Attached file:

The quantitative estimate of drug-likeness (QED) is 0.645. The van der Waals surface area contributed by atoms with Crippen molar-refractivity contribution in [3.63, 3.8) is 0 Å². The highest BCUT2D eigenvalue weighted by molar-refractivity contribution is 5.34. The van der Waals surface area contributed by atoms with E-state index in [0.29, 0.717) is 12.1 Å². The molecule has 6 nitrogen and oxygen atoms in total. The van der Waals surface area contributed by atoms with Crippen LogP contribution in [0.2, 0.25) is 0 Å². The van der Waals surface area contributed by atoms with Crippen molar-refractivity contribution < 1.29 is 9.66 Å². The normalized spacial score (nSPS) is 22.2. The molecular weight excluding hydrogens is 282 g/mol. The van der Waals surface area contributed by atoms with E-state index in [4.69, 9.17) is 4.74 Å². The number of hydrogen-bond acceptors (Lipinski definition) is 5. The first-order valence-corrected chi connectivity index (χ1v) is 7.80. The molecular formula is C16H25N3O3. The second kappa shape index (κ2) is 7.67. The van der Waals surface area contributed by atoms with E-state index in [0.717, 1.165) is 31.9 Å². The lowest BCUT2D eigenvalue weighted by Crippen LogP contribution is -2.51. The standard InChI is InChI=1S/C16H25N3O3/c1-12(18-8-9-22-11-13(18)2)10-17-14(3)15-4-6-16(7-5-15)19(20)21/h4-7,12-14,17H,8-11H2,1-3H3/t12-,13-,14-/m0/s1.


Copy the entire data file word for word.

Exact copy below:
The quantitative estimate of drug-likeness (QED) is 0.645. The van der Waals surface area contributed by atoms with Crippen molar-refractivity contribution in [3.63, 3.8) is 0 Å². The highest BCUT2D eigenvalue weighted by molar-refractivity contribution is 5.34. The van der Waals surface area contributed by atoms with E-state index in [0.29, 0.717) is 12.1 Å². The molecule has 6 nitrogen and oxygen atoms in total. The van der Waals surface area contributed by atoms with Crippen LogP contribution in [0.2, 0.25) is 0 Å². The van der Waals surface area contributed by atoms with Crippen molar-refractivity contribution < 1.29 is 9.66 Å². The normalized spacial score (nSPS) is 22.2. The molecular weight excluding hydrogens is 282 g/mol. The van der Waals surface area contributed by atoms with E-state index in [4.69, 9.17) is 4.74 Å². The number of hydrogen-bond acceptors (Lipinski definition) is 5. The first-order valence-corrected chi connectivity index (χ1v) is 7.80. The molecular formula is C16H25N3O3. The second kappa shape index (κ2) is 7.67. The van der Waals surface area contributed by atoms with E-state index in [0.717, 1.165) is 31.9 Å². The lowest BCUT2D eigenvalue weighted by Crippen LogP contribution is -2.51. The standard InChI is InChI=1S/C16H25N3O3/c1-12(18-8-9-22-11-13(18)2)10-17-14(3)15-4-6-16(7-5-15)19(20)21/h4-7,12-14,17H,8-11H2,1-3H3/t12-,13-,14-/m0/s1.